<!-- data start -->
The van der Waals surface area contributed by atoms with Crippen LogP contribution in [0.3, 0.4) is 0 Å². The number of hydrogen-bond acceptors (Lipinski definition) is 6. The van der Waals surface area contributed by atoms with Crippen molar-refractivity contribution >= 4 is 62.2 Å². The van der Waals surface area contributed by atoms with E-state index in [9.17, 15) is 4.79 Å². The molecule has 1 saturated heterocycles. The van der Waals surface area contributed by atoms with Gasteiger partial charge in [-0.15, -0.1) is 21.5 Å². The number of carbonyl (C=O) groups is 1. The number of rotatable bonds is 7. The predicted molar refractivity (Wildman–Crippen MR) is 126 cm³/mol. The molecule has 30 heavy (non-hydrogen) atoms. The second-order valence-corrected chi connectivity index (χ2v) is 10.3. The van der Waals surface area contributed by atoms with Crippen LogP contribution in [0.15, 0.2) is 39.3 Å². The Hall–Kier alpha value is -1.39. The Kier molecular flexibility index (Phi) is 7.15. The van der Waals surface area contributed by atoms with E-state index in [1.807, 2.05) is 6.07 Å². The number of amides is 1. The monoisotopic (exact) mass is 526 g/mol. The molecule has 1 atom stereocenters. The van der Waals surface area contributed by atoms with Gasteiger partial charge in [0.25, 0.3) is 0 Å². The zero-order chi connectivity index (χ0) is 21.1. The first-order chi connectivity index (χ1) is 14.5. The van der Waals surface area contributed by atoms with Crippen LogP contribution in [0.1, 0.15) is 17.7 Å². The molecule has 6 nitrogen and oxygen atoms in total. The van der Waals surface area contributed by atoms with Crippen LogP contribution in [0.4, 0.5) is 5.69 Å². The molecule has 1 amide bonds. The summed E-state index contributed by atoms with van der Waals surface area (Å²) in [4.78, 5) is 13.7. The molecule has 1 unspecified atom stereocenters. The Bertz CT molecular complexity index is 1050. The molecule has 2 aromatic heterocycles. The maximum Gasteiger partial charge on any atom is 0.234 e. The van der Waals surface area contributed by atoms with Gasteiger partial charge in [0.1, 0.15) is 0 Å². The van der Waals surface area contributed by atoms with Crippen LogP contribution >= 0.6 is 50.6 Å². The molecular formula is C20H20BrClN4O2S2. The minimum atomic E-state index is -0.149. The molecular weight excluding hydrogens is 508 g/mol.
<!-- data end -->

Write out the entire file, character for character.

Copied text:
The van der Waals surface area contributed by atoms with Crippen LogP contribution in [0.3, 0.4) is 0 Å². The number of hydrogen-bond acceptors (Lipinski definition) is 6. The van der Waals surface area contributed by atoms with Crippen molar-refractivity contribution >= 4 is 62.2 Å². The van der Waals surface area contributed by atoms with E-state index in [9.17, 15) is 4.79 Å². The molecule has 1 saturated heterocycles. The van der Waals surface area contributed by atoms with Gasteiger partial charge in [-0.15, -0.1) is 21.5 Å². The number of carbonyl (C=O) groups is 1. The number of rotatable bonds is 7. The predicted molar refractivity (Wildman–Crippen MR) is 126 cm³/mol. The molecule has 30 heavy (non-hydrogen) atoms. The second-order valence-corrected chi connectivity index (χ2v) is 10.3. The van der Waals surface area contributed by atoms with Crippen LogP contribution in [0.15, 0.2) is 39.3 Å². The Hall–Kier alpha value is -1.39. The Kier molecular flexibility index (Phi) is 7.15. The van der Waals surface area contributed by atoms with E-state index in [1.807, 2.05) is 6.07 Å². The number of amides is 1. The monoisotopic (exact) mass is 526 g/mol. The molecule has 1 atom stereocenters. The van der Waals surface area contributed by atoms with Gasteiger partial charge in [0.25, 0.3) is 0 Å². The zero-order chi connectivity index (χ0) is 21.1. The first-order chi connectivity index (χ1) is 14.5. The van der Waals surface area contributed by atoms with Crippen LogP contribution in [0.1, 0.15) is 17.7 Å². The molecule has 6 nitrogen and oxygen atoms in total. The van der Waals surface area contributed by atoms with Crippen LogP contribution in [0.4, 0.5) is 5.69 Å². The molecule has 1 amide bonds. The summed E-state index contributed by atoms with van der Waals surface area (Å²) in [4.78, 5) is 13.7. The molecule has 1 unspecified atom stereocenters. The Bertz CT molecular complexity index is 1050. The molecule has 2 aromatic heterocycles. The maximum Gasteiger partial charge on any atom is 0.234 e. The van der Waals surface area contributed by atoms with Gasteiger partial charge in [0.1, 0.15) is 0 Å². The van der Waals surface area contributed by atoms with Crippen LogP contribution >= 0.6 is 50.6 Å². The molecular formula is C20H20BrClN4O2S2. The minimum atomic E-state index is -0.149. The molecular weight excluding hydrogens is 508 g/mol.